The last semester of my Senior year and the summer that ensued was the first- and perhaps only- time in my life I devoted to pure pleasure. I quit my job. I did the bare minimum with my school work. I skipped classes. I even skipped two consecutive days of music making. I had no external goal or aim to strive for. So I woke up every day with the purpose of enjoying life’s moments. I felt the steam of my morning coffee warm my face. I watched the happy colors that my Border Collie barked when we went for walks around the neighborhood. I read science-fiction novels wrapped in the cotton fibers of my blue bed sheets. I drove my newly acquired- but used- Ford Tempo two-door coupe around town. I spent a weekend with a summer crush at her parent’s vacant beach house on the coast of Virginia. I relished the pine smell of the woods behind my house. I felt the foam fibers of my mattress effortlessly lift me. I navigated the interwoven webs of my subconscious mind.

And just before September started, I drove my Ford Tempo up to New York City with my new- but also used- Gibson ES-175 and two suitcases full of clothes and bedding. I was housed in a small room overlooking a busy street. The sound and color of the city was my campus. My roommate, Trevor- who was all legs and bushy red hair- was a saxophone player. Together, we skipped most of the orientation ceremonies and explored the city. Originating from the Upper East Side, he knew which clubs would let underage kids in. So we bar hopped, venue hopped, and began networking with other jazz musicians. It was a joyous start to urban life.

But once the semester started, my days became less joyful. Before classes, I would busy myself in the rectangular practice rooms. In between classes, I would struggle with my music theory studies. My brain wasn’t wired for math and logic, and when the sounds were on paper the vibrant colors wouldn’t come to my aid. The afternoons I devoted to band practice, work study, a few night classes, and playing at certain venues in the city.

Trevor and I never bonded past that first week. I wasn’t much use to him after I sold my car. He spent most of his time with his new girlfriend, a vibrant cellist with a dark mass of curls to match his light ones. Most nights he spent at her single dorm room, so I used our space to practice until two or three. Only to wake up the next morning and keep at it, hand cramps and all.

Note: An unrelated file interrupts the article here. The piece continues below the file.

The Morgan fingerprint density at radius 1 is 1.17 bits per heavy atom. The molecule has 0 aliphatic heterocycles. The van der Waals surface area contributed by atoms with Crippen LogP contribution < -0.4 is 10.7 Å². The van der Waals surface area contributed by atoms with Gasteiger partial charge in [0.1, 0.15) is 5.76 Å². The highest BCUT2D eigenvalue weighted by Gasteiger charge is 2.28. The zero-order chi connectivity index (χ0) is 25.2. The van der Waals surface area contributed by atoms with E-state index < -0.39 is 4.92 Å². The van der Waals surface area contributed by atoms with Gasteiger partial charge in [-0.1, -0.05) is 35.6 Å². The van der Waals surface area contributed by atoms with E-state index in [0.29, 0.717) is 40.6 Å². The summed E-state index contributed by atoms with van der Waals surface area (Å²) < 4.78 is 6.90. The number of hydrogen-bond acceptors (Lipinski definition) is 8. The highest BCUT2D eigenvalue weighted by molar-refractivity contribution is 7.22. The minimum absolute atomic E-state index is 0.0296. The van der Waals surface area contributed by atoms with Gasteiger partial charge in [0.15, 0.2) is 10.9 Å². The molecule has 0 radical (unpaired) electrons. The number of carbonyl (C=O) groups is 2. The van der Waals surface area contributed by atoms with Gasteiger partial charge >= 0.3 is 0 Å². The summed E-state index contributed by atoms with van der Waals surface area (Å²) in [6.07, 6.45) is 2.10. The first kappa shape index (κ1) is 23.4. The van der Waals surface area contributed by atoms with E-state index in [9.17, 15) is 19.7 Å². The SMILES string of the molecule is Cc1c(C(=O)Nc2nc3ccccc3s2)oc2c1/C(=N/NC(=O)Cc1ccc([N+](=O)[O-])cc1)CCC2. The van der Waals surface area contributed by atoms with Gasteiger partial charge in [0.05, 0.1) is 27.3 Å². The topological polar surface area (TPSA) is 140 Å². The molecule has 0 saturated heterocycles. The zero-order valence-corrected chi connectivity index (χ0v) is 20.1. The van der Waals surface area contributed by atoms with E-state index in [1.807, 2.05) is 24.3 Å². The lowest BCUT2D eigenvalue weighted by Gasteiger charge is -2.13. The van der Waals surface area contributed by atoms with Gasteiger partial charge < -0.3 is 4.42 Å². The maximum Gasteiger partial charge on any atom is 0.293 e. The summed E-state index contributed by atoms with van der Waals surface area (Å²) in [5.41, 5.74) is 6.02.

My intense introversion made me a pariah, even at music school. And the musicians I played with outside of school weren’t keen to get to know me either. Solitude didn’t bug me though. I was always more in tune with sound and color than I was with human emotion and friendship.

However, during the first semester of my Sophomore year, I was playing with a band for the first time when the double bassist approached me and asked if I wanted a drink. I glanced into her eyes and felt something, so I agreed. I followed her to the bar and got drunk with her. She brought me to her dorm room at Julliard, we hooked up, and I left the next day feeling a connection I hadn’t felt before.

That evening, when I played that connection into my guitar, the color that came out was a satiny red. It was a color I wished to hold at my chest forever.

Fortunately, I was invited to play future gigs with the band. We ignored each other during the practice sessions. But after the next show, she tapped on my shoulder and asked me to get a drink with her, same as before. We got drunk, went back to her place, and hooked up. But instead of her asking me to leave in the morning, we stayed in bed laughing and sharing music through her Sony Walkman. The sound and color strengthened our bond further, so I made love to her with moans of satiny red.

Our relationship flowered that summer, with a few problems due to the inflexible schedule I imposed on myself. But she taught me how to keep my weekends free, how to enjoy altered states of consciousness, how to be successful without working twelve-hour days, and how to enjoy life’s small moments even when there are goals to reach and commitments to honor.

But our connection was meant to be short lived. On August 22, she would be returning to LA, where she was originally from. She was granted a position with the LA Symphony orchestra. I spent that last week with her in a sunny bliss of crimson. We played music together in Prospect Park, explored all five boroughs, and crashed a wedding party. We also rode the N to Coney Island where we ate fried dough and ice cream, walked the boardwalk, rode the Ferris wheel, and ran into the ocean fully clothed.

That was the day before she left.

The next morning, on the corner of Avenue B, I hauled her suitcase into the trunk of a taxi cab. As she kissed me goodbye, she said these words to me:

The C major 7 chord is purple. The F chord is orange. The D minor chord is blue. And the G chord is yellow.

2 thoughts on “Sound and Color

Add yours

  1. Very interesting n enlightening. I know that color n music are one for some. How lucky they are to have such a Gift. I loved how Sonia expresses that as I become totally absorbed in the story as if I am Lance.